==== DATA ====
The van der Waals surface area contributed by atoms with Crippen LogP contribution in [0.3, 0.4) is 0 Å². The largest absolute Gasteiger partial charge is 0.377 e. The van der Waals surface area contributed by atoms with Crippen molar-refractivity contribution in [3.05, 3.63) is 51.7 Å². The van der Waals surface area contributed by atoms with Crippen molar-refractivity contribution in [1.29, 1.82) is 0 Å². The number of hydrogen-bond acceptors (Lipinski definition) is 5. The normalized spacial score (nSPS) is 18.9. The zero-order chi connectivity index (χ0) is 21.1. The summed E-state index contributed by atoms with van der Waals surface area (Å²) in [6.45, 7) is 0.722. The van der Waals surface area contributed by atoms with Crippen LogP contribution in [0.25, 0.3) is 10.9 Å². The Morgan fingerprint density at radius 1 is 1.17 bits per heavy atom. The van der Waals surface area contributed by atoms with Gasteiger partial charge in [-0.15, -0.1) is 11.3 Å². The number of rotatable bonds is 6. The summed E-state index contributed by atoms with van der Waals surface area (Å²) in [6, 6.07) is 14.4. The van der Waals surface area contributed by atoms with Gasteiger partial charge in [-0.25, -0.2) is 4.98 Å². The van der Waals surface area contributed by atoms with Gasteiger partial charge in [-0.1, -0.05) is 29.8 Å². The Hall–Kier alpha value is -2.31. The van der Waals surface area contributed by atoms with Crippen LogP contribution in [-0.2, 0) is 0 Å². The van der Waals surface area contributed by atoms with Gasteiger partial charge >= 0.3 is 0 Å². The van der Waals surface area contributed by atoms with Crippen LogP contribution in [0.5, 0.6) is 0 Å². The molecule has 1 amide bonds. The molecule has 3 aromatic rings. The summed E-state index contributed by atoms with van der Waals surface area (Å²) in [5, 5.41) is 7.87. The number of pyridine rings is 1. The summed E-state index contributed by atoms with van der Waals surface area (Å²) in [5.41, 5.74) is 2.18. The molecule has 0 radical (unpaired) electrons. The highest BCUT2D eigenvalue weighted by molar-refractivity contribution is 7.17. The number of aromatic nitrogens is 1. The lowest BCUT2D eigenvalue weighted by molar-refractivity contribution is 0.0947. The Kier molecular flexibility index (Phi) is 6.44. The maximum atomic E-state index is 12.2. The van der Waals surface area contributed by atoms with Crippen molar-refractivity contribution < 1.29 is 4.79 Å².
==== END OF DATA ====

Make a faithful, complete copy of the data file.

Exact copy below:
The van der Waals surface area contributed by atoms with Crippen LogP contribution in [0.3, 0.4) is 0 Å². The largest absolute Gasteiger partial charge is 0.377 e. The van der Waals surface area contributed by atoms with Crippen molar-refractivity contribution in [3.05, 3.63) is 51.7 Å². The van der Waals surface area contributed by atoms with Crippen molar-refractivity contribution in [1.29, 1.82) is 0 Å². The number of hydrogen-bond acceptors (Lipinski definition) is 5. The normalized spacial score (nSPS) is 18.9. The zero-order chi connectivity index (χ0) is 21.1. The summed E-state index contributed by atoms with van der Waals surface area (Å²) in [6.45, 7) is 0.722. The van der Waals surface area contributed by atoms with Crippen LogP contribution in [0.25, 0.3) is 10.9 Å². The Morgan fingerprint density at radius 1 is 1.17 bits per heavy atom. The van der Waals surface area contributed by atoms with Gasteiger partial charge in [-0.15, -0.1) is 11.3 Å². The number of rotatable bonds is 6. The summed E-state index contributed by atoms with van der Waals surface area (Å²) in [6, 6.07) is 14.4. The van der Waals surface area contributed by atoms with Gasteiger partial charge in [-0.25, -0.2) is 4.98 Å². The van der Waals surface area contributed by atoms with Gasteiger partial charge in [-0.1, -0.05) is 29.8 Å². The Hall–Kier alpha value is -2.31. The van der Waals surface area contributed by atoms with Crippen LogP contribution in [-0.2, 0) is 0 Å². The van der Waals surface area contributed by atoms with Gasteiger partial charge >= 0.3 is 0 Å². The van der Waals surface area contributed by atoms with Crippen LogP contribution in [0.5, 0.6) is 0 Å². The molecule has 1 amide bonds. The molecule has 3 aromatic rings. The summed E-state index contributed by atoms with van der Waals surface area (Å²) in [5, 5.41) is 7.87. The number of pyridine rings is 1. The summed E-state index contributed by atoms with van der Waals surface area (Å²) in [5.41, 5.74) is 2.18. The molecule has 0 radical (unpaired) electrons. The highest BCUT2D eigenvalue weighted by molar-refractivity contribution is 7.17. The number of aromatic nitrogens is 1. The lowest BCUT2D eigenvalue weighted by molar-refractivity contribution is 0.0947. The Kier molecular flexibility index (Phi) is 6.44. The maximum atomic E-state index is 12.2. The van der Waals surface area contributed by atoms with Crippen molar-refractivity contribution < 1.29 is 4.79 Å².